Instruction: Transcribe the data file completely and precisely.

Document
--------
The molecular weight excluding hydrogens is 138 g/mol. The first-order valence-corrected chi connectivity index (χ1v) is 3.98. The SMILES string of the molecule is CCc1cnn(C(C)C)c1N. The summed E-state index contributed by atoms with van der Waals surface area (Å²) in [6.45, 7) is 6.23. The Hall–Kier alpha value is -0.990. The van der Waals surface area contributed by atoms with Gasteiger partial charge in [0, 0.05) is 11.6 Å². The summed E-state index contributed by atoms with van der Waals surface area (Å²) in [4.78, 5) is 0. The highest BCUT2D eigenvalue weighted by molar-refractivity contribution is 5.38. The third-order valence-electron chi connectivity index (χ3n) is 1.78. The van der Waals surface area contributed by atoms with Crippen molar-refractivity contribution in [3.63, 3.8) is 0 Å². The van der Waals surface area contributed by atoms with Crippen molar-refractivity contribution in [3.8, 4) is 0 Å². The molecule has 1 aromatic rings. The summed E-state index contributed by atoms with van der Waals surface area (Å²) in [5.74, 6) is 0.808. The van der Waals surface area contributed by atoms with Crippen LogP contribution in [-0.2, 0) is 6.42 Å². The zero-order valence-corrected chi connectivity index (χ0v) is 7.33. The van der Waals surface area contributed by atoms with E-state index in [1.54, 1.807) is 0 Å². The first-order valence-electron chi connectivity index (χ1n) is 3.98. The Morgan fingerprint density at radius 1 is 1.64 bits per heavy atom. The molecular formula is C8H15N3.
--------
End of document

The molecular weight excluding hydrogens is 138 g/mol. The first-order valence-corrected chi connectivity index (χ1v) is 3.98. The SMILES string of the molecule is CCc1cnn(C(C)C)c1N. The summed E-state index contributed by atoms with van der Waals surface area (Å²) in [6.45, 7) is 6.23. The Hall–Kier alpha value is -0.990. The van der Waals surface area contributed by atoms with Gasteiger partial charge in [0, 0.05) is 11.6 Å². The summed E-state index contributed by atoms with van der Waals surface area (Å²) in [4.78, 5) is 0. The highest BCUT2D eigenvalue weighted by molar-refractivity contribution is 5.38. The third-order valence-electron chi connectivity index (χ3n) is 1.78. The van der Waals surface area contributed by atoms with Crippen molar-refractivity contribution in [3.63, 3.8) is 0 Å². The van der Waals surface area contributed by atoms with Crippen molar-refractivity contribution in [3.8, 4) is 0 Å². The molecule has 1 aromatic rings. The summed E-state index contributed by atoms with van der Waals surface area (Å²) in [5.74, 6) is 0.808. The van der Waals surface area contributed by atoms with Crippen LogP contribution in [-0.2, 0) is 6.42 Å². The zero-order valence-corrected chi connectivity index (χ0v) is 7.33. The van der Waals surface area contributed by atoms with E-state index in [1.54, 1.807) is 0 Å². The first-order valence-electron chi connectivity index (χ1n) is 3.98. The Morgan fingerprint density at radius 1 is 1.64 bits per heavy atom. The molecular formula is C8H15N3.